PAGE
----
UrbanSim has significant data requirements. In particular, it requires disaggregate data (traditionally at the 150 meter by 150 meter gridcell level) for employment, households, and buildings. While such data are not always easily available, most regions have readily available data in a more aggregate form, often at the level of traffic analysis zone (TAZ) or other municipal divisions. This paper describes two UrbanSim applications for the cities of Brussels, Belgium and Lyon, France that adopted different approaches of using aggregate data. In Brussels, aggregate zonal data were disaggregated to the gridcell level. In the Lyon application, the zone was used as the unit of analysis and as such, each zone corresponds to one gridcell. The objectives of this paper are: 1) establish whether an UrbanSim model can be developed using aggregate data; 2) describe two different approaches to using aggregate data with UrbanSim and evaluate; and 3) evaluate the advantages and disadvantages of using aggregate data, as well as the two different approaches described. In doing so, it advances knowledge in the field of transportation and land use modeling by helping modelers evaluate the use of an increasingly popular integrated transportation land use modeling option. Several conclusions flow from this work. First, aggregate data can be used to develop UrbanSim models. Second, only a limited amount of disaggregate information can be drawn from aggregate data. In the context of UrbanSim, this is manifested in models with relatively few variables and dubious simulation results—in other words, while it is possible to develop an UrbanSim application with aggregate data, it should not be used for applied analysis. Finally, the development of such models can be a relatively low-cost exercise to gain familiarity with UrbanSim’s functioning and data requirements. As a result, it can also be seen as an important first step to developing or evaluating UrbanSim for application in a new region.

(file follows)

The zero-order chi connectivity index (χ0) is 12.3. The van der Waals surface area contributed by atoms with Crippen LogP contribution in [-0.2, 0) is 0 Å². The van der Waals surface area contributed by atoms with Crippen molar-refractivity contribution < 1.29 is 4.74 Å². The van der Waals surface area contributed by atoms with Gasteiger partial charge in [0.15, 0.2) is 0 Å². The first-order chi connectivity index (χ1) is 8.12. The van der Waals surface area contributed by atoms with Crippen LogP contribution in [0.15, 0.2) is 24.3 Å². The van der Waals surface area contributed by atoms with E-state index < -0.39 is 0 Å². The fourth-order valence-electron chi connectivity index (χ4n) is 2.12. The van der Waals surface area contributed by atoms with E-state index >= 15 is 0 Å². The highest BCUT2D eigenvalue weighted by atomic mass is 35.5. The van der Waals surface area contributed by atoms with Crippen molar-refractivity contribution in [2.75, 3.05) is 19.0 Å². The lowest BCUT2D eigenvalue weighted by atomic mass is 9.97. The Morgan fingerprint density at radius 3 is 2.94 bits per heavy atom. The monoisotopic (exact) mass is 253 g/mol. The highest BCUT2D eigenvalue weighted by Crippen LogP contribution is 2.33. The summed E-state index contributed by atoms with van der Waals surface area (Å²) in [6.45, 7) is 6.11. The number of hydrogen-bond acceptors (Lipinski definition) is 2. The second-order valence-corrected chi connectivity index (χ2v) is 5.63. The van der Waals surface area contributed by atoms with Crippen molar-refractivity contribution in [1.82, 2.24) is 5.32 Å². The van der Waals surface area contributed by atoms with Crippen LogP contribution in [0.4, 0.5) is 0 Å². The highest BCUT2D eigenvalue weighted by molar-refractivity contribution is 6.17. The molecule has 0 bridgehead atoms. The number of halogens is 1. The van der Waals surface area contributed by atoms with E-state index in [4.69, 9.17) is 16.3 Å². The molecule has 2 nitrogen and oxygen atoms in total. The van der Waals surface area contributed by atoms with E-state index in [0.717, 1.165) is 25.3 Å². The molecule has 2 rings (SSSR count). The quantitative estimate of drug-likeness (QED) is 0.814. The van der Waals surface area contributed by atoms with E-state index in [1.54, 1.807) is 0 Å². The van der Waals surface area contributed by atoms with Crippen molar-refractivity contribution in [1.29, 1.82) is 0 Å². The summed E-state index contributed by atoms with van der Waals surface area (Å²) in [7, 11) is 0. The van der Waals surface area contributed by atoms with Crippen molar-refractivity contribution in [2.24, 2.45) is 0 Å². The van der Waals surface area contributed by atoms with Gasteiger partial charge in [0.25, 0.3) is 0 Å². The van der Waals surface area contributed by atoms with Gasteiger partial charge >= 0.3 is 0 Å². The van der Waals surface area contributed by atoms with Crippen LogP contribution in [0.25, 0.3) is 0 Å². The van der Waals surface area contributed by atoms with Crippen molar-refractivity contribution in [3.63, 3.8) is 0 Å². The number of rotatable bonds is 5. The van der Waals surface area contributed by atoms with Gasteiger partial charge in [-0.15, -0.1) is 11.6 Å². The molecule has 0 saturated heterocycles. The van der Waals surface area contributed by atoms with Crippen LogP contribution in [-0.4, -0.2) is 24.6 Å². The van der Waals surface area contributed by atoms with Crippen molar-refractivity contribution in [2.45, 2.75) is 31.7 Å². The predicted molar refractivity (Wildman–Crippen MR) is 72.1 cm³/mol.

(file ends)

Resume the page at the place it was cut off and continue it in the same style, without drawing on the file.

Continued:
data requirements, data disaggregation, UrbanSim, integrated transportation-land use modeling